The assets of our banking system have increased sevenfold over the past five years and amount to $18.1 billion (about 47% to GDP). Bank deposits by the household sector increased 7.5 times reaching $3.1 billion by the end of October 2004. Today Kazakhstan is inferior only to Russia among the CIS countries in terms of deposit rates per capita ($209).
Kazakhstani banks are rapidly expanding their activities in lending to entities and to the household sector. A major part of their assets (about 60%) are channelled into lending to the economy and about 21% in financing small business. At the end of 1999 the proportion of the volume of bank lending to the economy within the GDP was only 7.4%; at present it is 27.5%. We are sure that this trend will be maintained in the future.
Recently a tendency has arisen towards extending the repayment period of loans, which is indicative of the improving the investment role for loans. Today the share of long-term loans in the total volume of bank lending to the economy is about 65.5%, whereas five years ago it was just below 50%. Most loans are channelled into developing trade, industry, construction and agriculture. Thus the breakdown of loans to the economy is as follows: 27.4% to trade, 20.2% to industry, 11.0% to construction, and 8.7% to agriculture.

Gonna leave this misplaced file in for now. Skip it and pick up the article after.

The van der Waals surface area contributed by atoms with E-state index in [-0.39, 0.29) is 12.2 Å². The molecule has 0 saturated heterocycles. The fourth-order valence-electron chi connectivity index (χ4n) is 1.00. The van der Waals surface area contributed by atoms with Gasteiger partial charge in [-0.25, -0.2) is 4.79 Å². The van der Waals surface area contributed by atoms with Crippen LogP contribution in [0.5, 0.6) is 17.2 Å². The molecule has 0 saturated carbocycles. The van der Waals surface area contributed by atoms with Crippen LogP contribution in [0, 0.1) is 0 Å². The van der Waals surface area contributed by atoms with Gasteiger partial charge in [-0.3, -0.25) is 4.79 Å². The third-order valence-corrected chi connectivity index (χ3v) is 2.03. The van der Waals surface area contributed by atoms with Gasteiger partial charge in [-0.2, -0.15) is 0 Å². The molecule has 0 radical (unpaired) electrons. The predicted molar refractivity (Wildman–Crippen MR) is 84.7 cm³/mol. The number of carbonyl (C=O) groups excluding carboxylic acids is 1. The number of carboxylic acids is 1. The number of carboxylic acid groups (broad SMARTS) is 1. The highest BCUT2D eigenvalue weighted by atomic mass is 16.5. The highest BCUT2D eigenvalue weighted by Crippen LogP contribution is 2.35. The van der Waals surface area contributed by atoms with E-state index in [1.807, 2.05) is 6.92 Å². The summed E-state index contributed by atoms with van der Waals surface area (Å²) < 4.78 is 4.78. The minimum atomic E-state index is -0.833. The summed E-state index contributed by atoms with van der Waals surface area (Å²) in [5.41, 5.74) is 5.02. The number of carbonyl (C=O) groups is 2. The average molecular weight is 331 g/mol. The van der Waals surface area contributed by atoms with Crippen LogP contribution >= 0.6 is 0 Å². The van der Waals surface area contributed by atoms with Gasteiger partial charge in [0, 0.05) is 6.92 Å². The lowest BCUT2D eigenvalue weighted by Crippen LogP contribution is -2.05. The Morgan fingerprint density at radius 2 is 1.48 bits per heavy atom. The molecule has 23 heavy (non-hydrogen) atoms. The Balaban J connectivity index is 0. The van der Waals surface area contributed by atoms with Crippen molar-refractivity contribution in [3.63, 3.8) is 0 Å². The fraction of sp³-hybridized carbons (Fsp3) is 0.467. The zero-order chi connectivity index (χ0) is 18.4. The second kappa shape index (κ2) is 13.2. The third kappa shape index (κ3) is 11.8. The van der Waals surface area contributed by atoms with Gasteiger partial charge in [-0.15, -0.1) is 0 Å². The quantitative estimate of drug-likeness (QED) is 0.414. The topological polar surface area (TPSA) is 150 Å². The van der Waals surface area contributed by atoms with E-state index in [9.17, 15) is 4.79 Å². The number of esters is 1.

The dynamics of interest rates are also positive. For instance, since the beginning of 2000 the average interest rate for lending to entities reduced from 20.8% to 14.5% (in tenge) and from 20.4% to 10% (in foreign currency).
The securities market is one of the most important components of the financial system. What actions are being taken for its further development?